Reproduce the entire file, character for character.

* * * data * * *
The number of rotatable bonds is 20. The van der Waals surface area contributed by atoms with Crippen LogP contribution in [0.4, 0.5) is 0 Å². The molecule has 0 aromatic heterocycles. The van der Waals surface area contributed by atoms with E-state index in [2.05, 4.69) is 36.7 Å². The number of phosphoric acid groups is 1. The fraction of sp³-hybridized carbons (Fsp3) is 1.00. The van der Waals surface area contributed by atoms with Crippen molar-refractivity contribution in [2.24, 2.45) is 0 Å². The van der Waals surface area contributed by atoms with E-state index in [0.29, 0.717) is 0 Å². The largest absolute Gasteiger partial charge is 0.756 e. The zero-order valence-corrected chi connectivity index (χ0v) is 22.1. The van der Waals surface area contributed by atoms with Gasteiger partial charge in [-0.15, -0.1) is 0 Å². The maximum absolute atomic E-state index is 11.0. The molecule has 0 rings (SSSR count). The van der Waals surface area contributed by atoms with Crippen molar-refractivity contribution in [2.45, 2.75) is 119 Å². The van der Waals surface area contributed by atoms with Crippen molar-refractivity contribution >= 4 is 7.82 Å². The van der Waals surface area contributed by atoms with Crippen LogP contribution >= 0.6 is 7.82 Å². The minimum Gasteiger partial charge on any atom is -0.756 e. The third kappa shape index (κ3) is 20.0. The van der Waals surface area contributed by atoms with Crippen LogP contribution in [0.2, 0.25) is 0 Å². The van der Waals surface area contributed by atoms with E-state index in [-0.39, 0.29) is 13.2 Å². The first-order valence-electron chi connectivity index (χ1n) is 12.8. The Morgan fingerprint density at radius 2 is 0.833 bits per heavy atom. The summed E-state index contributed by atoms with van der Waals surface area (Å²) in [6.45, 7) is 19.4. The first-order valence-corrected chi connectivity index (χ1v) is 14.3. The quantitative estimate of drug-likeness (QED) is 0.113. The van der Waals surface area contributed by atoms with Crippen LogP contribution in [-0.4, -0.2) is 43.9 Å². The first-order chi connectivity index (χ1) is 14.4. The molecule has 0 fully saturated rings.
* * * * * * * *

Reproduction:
The number of rotatable bonds is 20. The van der Waals surface area contributed by atoms with Crippen LogP contribution in [0.4, 0.5) is 0 Å². The molecule has 0 aromatic heterocycles. The van der Waals surface area contributed by atoms with E-state index in [2.05, 4.69) is 36.7 Å². The number of phosphoric acid groups is 1. The fraction of sp³-hybridized carbons (Fsp3) is 1.00. The van der Waals surface area contributed by atoms with Crippen molar-refractivity contribution in [2.24, 2.45) is 0 Å². The van der Waals surface area contributed by atoms with E-state index in [0.29, 0.717) is 0 Å². The largest absolute Gasteiger partial charge is 0.756 e. The zero-order valence-corrected chi connectivity index (χ0v) is 22.1. The van der Waals surface area contributed by atoms with Gasteiger partial charge in [-0.15, -0.1) is 0 Å². The maximum absolute atomic E-state index is 11.0. The molecule has 0 rings (SSSR count). The van der Waals surface area contributed by atoms with Crippen molar-refractivity contribution in [2.45, 2.75) is 119 Å². The van der Waals surface area contributed by atoms with Crippen molar-refractivity contribution >= 4 is 7.82 Å². The van der Waals surface area contributed by atoms with Crippen LogP contribution >= 0.6 is 7.82 Å². The minimum Gasteiger partial charge on any atom is -0.756 e. The third kappa shape index (κ3) is 20.0. The van der Waals surface area contributed by atoms with Crippen LogP contribution in [0.2, 0.25) is 0 Å². The van der Waals surface area contributed by atoms with E-state index in [-0.39, 0.29) is 13.2 Å². The first-order valence-electron chi connectivity index (χ1n) is 12.8. The Morgan fingerprint density at radius 2 is 0.833 bits per heavy atom. The summed E-state index contributed by atoms with van der Waals surface area (Å²) in [6.45, 7) is 19.4. The first-order valence-corrected chi connectivity index (χ1v) is 14.3. The quantitative estimate of drug-likeness (QED) is 0.113. The van der Waals surface area contributed by atoms with Crippen LogP contribution in [-0.4, -0.2) is 43.9 Å². The first-order chi connectivity index (χ1) is 14.4. The molecule has 0 fully saturated rings.